Mexico Germany Free Trade Agreement

In April 2018, the EU and Mexico reached an „agreement in principle“ on the trade side of a modernised global agreement between the EU and Mexico. The Trade in Services Agreement (TiSA) is being developed in the form of a multi-lateral agreement on trade in services. The main focus is to improve access to foreign services markets and to give new impetus to negotiations on a multilateral trading system, which have largely stalled. The EU and the German government believe that the new rules to facilitate trade in services should be adopted at the WTO level at a later date. The EU negotiates tiSA with 23 WTO member countries, which account for about 70% of world trade in services. In 2019, bilateral trade between Germany and Vietnam amounted to about 14 billion euros. The stock of German direct investment in Vietnam amounted to about 840 million euros in 2017. More than 300 German companies are currently active in the Vietnamese market. Mexico`s free trade agreement with Central America began with an alliance along the Northern Triangle, with relations between the nations of El Salvador, Guatemala and Honduras. In 2011, Mexico, the Central American countries of origin and the additional nations of Costa Rica and Nicaragua signed an agreement that was officially ratified in 2013.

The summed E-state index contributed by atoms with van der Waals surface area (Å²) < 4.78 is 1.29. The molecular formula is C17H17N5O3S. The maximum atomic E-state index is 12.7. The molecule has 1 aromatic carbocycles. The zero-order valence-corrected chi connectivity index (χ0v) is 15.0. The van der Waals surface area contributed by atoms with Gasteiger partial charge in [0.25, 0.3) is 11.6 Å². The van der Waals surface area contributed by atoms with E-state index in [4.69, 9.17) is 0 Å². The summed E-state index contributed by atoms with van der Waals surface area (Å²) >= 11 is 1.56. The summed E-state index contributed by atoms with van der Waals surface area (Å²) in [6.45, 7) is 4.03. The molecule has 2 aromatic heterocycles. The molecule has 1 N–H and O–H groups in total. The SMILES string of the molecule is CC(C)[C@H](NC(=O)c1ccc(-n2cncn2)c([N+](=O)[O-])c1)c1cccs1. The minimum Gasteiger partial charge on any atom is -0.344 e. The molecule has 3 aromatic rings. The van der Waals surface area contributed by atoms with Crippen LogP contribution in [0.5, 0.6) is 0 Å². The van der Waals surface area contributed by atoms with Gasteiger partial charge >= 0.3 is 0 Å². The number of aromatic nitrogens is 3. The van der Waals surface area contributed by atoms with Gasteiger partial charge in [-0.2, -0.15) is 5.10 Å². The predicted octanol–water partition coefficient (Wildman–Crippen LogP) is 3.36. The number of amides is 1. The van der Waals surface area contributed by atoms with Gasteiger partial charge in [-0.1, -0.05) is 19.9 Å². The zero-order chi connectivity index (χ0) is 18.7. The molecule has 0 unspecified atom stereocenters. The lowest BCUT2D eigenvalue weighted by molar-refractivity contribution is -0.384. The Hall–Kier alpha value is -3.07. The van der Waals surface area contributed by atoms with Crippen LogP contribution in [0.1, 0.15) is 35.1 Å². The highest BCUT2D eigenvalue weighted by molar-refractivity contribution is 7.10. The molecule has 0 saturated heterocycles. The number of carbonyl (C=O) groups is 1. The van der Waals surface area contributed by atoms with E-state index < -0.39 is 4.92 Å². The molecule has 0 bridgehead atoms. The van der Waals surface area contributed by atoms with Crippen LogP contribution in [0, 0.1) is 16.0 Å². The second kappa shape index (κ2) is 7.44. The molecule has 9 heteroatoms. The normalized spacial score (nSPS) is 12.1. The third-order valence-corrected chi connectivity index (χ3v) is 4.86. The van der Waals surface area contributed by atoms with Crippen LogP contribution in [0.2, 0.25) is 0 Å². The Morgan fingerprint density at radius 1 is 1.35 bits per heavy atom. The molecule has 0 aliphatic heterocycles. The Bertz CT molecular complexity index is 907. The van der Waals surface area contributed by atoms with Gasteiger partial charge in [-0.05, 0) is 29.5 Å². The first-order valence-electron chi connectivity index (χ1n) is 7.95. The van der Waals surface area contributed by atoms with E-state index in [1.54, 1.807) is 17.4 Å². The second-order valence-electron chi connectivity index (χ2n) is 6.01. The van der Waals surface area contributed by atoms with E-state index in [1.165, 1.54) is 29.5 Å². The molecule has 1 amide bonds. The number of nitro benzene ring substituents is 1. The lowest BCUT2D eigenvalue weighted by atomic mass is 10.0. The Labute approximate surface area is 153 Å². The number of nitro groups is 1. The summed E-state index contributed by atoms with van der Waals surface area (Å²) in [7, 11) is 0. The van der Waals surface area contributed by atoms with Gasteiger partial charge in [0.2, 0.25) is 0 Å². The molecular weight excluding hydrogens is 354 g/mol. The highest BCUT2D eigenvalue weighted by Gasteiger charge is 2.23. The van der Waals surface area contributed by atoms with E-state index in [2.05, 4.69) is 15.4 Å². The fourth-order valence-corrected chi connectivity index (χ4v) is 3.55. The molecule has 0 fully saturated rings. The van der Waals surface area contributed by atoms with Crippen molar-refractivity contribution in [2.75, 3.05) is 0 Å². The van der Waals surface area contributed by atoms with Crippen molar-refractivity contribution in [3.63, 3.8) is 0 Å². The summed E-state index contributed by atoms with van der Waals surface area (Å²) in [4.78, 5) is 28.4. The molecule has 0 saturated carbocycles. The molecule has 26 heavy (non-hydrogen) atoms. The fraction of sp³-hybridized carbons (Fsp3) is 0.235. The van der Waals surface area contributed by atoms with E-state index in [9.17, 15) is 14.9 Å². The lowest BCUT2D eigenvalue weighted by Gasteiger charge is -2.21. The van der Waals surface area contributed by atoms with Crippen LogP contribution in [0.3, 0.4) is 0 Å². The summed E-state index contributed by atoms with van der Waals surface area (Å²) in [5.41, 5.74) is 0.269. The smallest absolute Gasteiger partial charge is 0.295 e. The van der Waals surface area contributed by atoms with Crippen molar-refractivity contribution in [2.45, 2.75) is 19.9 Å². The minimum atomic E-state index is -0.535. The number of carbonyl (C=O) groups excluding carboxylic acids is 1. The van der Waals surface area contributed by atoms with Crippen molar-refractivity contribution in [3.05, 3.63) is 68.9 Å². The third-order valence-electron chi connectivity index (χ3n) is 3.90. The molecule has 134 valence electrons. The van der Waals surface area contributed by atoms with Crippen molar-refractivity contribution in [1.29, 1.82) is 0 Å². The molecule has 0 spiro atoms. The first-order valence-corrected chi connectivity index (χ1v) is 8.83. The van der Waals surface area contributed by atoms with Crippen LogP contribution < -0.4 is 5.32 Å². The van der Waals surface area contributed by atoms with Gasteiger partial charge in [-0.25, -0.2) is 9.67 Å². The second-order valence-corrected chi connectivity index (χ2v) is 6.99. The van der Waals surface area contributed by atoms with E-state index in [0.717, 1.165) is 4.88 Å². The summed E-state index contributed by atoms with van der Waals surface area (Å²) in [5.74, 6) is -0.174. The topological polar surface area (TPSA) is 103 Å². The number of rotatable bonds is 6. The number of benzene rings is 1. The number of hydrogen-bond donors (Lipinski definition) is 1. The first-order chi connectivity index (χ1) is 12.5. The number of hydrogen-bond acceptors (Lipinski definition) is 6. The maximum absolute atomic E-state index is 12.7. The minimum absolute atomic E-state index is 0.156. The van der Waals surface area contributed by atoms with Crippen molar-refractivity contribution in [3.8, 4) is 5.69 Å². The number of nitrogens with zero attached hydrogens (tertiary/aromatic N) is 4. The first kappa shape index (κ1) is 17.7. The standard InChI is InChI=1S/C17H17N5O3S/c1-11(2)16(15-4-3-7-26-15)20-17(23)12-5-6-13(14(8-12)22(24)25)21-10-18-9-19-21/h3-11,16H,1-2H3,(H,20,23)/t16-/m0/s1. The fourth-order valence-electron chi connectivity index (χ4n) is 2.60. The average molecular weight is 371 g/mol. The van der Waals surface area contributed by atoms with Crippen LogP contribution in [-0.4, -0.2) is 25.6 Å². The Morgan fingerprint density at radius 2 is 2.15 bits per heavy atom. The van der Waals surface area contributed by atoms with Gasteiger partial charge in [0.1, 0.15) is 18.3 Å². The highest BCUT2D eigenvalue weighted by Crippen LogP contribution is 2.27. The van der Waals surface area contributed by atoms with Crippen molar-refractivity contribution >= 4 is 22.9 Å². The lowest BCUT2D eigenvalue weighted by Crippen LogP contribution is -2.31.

The agreement maintained provisions similar to nafta, which contained little or no tariffs on goods and services, and generated about $5 billion in Mexican exports in 2015. The new agreement will replace a previous agreement between the EU and Mexico in 2000. The modernisation of the FREE trade agreement BETWEEN the EU and Mexico began to renegotiate in 2015. Since April 2020, negotiations have been completed with the two nations, which agree on revised terms. Under the new EU-Mexico agreement, almost all merchandise trade between Mexico and the EU will be tariff-free. Customs procedures will be simpler to boost exports. The new agreement also contains progressive rules on sustainable development, such as a commitment to effectively implement the Paris climate agreement. It is also the first time that the EU has agreed with a Latin American country on investment protection. The free trade agreement between Japan and Mexico was Japan`s first comprehensive agreement with a single country.

Signed in 2004 and imposed in 2005, Japan has become, ten years later, Mexico`s fifth largest export destination, with $4.4 billion in exports. The Free Trade Agreement between Japan and Mexico, commonly known as the Economic Partnership Agreement (EPA), has eased tariffs on goods and services. In 2011, the application of lower tariffs on certain agricultural products from Japan and on Mexican imports on auto parts and jet printing paper was revised. The partnership increased Japanese investment in Mexico because it had access to broader markets in the United States and Canada. On 28 April 2020, the EU and Mexico concluded the last outstanding element of negotiations on their new trade agreement, namely the exact scope of reciprocal opening of public procurement at the sub-central level.

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